ONCE AGAIN, THE TEXAS SOCIETY SONS OF THE AMERICAN REVOLUTION WILLIAM HIGHTOWER CHAPTER # 35 WILL SPONSOR A CEREMONY HONORING THE 192ND ANNIVERSARY OF THE BATTLE OF MEDINA ON OLD APPLEWHITE ROAD ATASCOSA COUNTY , TEXAS ON AUGUST 20, 2005 at 11:00 a.m.  Mr. Tom Green, Master of Ceremonies is the Hill Country District Representative in the Sons of the Republic of Texas, Texas Society Staff Secretary of the Sons of the American Revolution, and the Color Guard Southern Commander.  Last year the distinguished guests and presenters of the ceremony were Wesley Schultze, Chaplain General Sons of the Republic of Texas, Honorable Diana J. Bautista, Atascosa County Judge, Sons of the American Revolution Color Guard, Sons of the Republic of Texas Color Guard, Marilyn Smith Corresponding Secretary Texas Daughters of the American Revolution, Tom Zumwalt, Travis Chapter President, Sons of the Republic of Texas, Robert Thonhoff, Author, Educator, County Judge and Knight of San Jacinto, Descendants of Peter Sides’ family, Descendants of Benjamin Allen Family, Robert Benavides, Chairman of Board of San Antonio Living History Association, Robert Warfield, Vernon Cooper, musicians on bagpipes and both of the Sons of the American Revolution.  A SAR grave marker of Peter Sides was dedicated and an SRT grave marker for Benjamin Allen was also dedicated.  A Mayflower Marker was also dedicated by William Alsup, Governor of the Texas General Society of the Mayflower Descendants.  For more information regarding this year’s ceremony please contact Tom Green by email at tbgreen3@prodigy.net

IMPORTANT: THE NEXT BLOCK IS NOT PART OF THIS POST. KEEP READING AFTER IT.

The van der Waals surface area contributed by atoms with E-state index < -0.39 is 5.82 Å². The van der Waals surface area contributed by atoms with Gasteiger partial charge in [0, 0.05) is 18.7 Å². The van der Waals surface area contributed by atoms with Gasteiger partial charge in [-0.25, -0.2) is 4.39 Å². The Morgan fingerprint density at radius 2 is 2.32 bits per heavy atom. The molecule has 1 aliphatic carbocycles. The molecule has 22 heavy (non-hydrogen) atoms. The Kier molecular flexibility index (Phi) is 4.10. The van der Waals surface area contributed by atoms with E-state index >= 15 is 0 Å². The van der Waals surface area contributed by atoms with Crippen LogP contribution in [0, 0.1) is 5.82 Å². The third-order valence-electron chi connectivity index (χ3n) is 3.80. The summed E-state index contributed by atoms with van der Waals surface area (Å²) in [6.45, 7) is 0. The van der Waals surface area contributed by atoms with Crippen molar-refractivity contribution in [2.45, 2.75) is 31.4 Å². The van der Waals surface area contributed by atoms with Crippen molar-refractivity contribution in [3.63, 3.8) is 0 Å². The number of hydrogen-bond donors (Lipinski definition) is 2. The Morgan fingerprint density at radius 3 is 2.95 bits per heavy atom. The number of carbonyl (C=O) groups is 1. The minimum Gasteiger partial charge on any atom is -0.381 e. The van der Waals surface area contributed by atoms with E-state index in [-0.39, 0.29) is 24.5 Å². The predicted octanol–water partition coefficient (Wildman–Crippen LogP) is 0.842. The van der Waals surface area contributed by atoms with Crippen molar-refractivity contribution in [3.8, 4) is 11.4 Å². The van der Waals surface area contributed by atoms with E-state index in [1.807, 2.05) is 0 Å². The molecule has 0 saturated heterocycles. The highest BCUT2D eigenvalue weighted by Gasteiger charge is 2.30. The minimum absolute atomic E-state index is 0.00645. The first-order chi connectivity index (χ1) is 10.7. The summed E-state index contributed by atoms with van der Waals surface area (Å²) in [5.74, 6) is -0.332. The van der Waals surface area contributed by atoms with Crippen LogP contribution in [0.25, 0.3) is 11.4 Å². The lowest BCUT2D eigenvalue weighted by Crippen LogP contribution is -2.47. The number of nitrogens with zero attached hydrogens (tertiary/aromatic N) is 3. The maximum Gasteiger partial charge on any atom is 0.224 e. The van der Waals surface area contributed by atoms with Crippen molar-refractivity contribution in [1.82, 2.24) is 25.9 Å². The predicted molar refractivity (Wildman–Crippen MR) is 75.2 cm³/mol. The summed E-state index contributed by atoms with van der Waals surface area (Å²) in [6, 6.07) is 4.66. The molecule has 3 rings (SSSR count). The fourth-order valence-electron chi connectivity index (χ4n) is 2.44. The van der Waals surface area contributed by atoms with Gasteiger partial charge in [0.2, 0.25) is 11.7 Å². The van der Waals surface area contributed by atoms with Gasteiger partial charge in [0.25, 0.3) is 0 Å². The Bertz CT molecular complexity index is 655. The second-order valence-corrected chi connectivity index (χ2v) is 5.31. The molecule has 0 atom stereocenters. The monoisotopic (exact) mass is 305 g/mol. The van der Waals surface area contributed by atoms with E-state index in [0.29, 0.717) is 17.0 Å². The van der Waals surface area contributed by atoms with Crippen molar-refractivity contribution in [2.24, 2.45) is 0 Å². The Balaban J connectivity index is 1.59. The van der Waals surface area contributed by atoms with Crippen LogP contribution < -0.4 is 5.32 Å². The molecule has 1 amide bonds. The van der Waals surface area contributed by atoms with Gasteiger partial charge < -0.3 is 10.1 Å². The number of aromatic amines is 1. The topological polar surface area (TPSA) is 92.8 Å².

Text taken from Battle of Medina Brochure

            The project started because of two people, one my son-in-law, Brian Child’s aunt, Maurine Childs Parker, who told me that their ancestor was killed in the Battle of Medina .  The other person was Clovis Brakebill, former President General of the National Society of the Sons of the American Revolution.  Clovis wrote a book about the 50+ men who fought in the American Revolution in Texas .  Clovis became excited and asked me several questions about Peter Sides, the ancestor of my son-in-law’s family.  This was the last time I saw Clovis alive, and after I participated in his memorial service, I decided to work to obtain SAR membership for my son-in-law and place an SAR Grave Marker at the site where he was killed.  I also serve as Hill County District Representative of the Sons of the Republic of Texas and I learned that both the SRT and the DRT accept members with ancestors who were in Texas in the early days when Spain owned Texas .  The process of researching what historians call the Gutierrez-Magee Expedition has been an extremely interesting process, with one of the most pleasant experiences being getting to know Robert Thonhoff.  I knew about Bob because the SRT awarded him our La Bahia award for his book, “The Forgotten Battlefield.”  I love history and learning about the largest battle in Texas history has truly been a pleasure.  Thanks Bob for all your work!